Again, I’d suggest that statistics papers get short shrift in the glossy journals and I would like to see more. And the MIC statistic is certainly groundbreaking, but it isn’t clear that it is definitive. 

As a comparison, a slightly different story played out with another recent high-impact statistical method, the false discovery rate (FDR). The original papers were published in statistics journals. Then when it was clear that the idea was going to be big, a more general-audience-friendly summary was published in PNAS (not Science or Nature but definitely glossy). This might be a better way for the glossy journals to know what is going to be a major development in statistics versus an exciting - but potentially less definitive - method. 

* Florian M. and John S.


Free access publishing is awesome...but expensive. How do we pay for it?

I am a huge fan of open access journals. I think open access is good both for moral reasons (science should be freely available) and for more selfish ones (I want people to be able to read my work). If given the choice, I would publish all of my work in journals that distribute results freely. 

But it turns out that for most open/free access systems, the publishing charges are paid by the scientists publishing in the journals. I did a quick scan and compiled this little table of how much it costs to publish a paper in different journals (here is a bigger table): 

  • PLoS One  $1,350.00
  • PLoS Biology: $2,900.00
  • BMJ Open $1,937.28
  • Bioinformatics (Open Access Option) $3,000.00
  • Genome Biology (Open Access Option) $2,500.00
  • Biostatistics (Open Access Option) $3,000.00

The first thing I noticed is that it is minimum about $1,500 to get a paper published open access. That may not seem like a lot of money and most journals offer discounts to people who can’t pay. But it still adds up, this last year my group has published 7 papers. If I paid for all of them to be published open access, that would be at minimum $10,500! That is half the salary of a graduate student researcher for an entire year. For a senior scientist that may be no problem, but for early career scientists, or scientists with limited access to resources, it is a big challenge.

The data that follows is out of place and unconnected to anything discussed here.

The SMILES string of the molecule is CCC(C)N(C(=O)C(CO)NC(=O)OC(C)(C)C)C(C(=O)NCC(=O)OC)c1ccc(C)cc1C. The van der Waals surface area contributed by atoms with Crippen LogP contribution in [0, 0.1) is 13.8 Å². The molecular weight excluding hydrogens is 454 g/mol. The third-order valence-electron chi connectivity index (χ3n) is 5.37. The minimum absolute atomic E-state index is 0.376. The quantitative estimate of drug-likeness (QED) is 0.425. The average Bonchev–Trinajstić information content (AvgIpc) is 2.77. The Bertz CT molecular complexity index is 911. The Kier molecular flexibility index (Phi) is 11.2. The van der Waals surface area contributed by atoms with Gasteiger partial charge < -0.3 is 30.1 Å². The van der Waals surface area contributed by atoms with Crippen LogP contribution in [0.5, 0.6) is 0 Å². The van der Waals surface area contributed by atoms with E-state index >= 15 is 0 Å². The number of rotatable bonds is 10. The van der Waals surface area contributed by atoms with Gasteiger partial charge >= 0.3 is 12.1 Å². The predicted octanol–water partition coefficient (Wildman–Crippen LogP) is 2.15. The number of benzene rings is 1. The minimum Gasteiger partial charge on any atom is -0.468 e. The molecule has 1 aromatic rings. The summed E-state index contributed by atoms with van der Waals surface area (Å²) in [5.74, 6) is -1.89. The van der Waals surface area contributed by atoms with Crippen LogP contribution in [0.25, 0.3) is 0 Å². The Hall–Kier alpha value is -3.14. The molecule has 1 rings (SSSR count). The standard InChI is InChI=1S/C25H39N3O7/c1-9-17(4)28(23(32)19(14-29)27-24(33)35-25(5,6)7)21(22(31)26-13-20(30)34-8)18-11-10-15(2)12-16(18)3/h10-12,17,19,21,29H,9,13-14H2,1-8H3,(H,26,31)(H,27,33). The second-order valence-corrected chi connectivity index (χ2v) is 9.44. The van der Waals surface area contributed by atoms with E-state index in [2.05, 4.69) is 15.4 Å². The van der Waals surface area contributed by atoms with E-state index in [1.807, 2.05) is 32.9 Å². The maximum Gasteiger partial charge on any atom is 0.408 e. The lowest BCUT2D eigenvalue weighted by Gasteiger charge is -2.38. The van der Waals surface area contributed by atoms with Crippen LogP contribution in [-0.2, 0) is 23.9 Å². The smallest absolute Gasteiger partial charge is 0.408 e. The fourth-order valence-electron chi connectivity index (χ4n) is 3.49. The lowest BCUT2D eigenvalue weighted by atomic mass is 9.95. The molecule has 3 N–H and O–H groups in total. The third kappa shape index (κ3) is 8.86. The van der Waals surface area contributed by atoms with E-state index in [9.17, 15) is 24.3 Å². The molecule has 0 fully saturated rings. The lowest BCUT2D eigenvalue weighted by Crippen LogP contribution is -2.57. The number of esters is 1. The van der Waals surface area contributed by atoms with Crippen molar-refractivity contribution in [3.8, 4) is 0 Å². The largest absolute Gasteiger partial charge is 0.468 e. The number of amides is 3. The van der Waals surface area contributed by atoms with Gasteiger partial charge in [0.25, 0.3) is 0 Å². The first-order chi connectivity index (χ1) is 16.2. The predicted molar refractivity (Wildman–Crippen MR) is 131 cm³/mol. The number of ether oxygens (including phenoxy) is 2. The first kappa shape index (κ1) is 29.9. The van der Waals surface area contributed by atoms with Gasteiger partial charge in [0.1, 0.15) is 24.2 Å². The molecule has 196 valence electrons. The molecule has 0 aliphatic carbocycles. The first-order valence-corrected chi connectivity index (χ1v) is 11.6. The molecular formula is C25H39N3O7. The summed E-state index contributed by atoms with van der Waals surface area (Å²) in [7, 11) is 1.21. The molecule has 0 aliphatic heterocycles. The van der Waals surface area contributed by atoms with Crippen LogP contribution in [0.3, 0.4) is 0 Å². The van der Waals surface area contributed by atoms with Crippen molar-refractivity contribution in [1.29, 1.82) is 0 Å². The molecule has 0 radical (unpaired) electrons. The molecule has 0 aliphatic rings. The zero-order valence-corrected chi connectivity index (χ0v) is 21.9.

Publishers who are solely dedicated to open access (PLoS, BMJ Open, etc.) seem to have on average lower publication charges than journals who only offer open access as an option. I think part of this is that the journals that aren’t open access in general have to make up some of the profits they lose by making the articles free. I certainly don’t begrudge the journals the costs. They have to maintain the websites, format the articles, and run the peer review process. That all costs money. 

A modest proposal

What I wonder is if there was a better place for that money to come from? Here is one proposal (hat tip to Rafa): academic and other libraries pay a ton of money for subscriptions to journals like Nature and Science. They also are required to pay for journals in a large range of disciplines. What if, instead of investing this money in subscriptions for their university, academic libraries pitched in and subsidized the publication costs of open/free access?

If all university libraries pitched in, the cost for any individual library would be relatively small. It would probably be less than paying for subscriptions to hundreds of journals. At the same time, it would be an investment that would benefit not only the researchers at their school, but also the broader scientific community by keeping research open. Then neither the people publishing the work, nor the people reading it would be on the hook for the bill. 

This approach is the route taken by ArXiv, a free database of unpublished papers. These papers haven’t been peer reviewed, so they don’t always carry the same weight as papers published in peer-reviewed journals. But there are a lot of really good and important papers in the database - it is an almost universally accepted pre-print server.

The other nice thing about ArXiv is that you don’t pay for article processing, the papers are published as is. The papers don’t look quite as pretty as they do in Nature/Science or even PLoS, but it is also much cheaper. The only costs associated with making this a full fledged peer-reviewed journal would be refereeing (which scientists do for free anyway) and editorial responsibilities (again mostly volunteer by scientists). 

Related Posts:  Jeff on “Submitting scientific papers is too time consuming”


Errors in Biomedical Computing

Biomedical Computation Review has a nice summary (in which I am quoted briefly) by Kristin Sainani about the many different types of errors in computational research, including the infamous Duke incident and some other recent examples. The reproducible research policy at Biostatistics is described as an example for how the publication process might need to change to prevent errors from persisting (or occurring).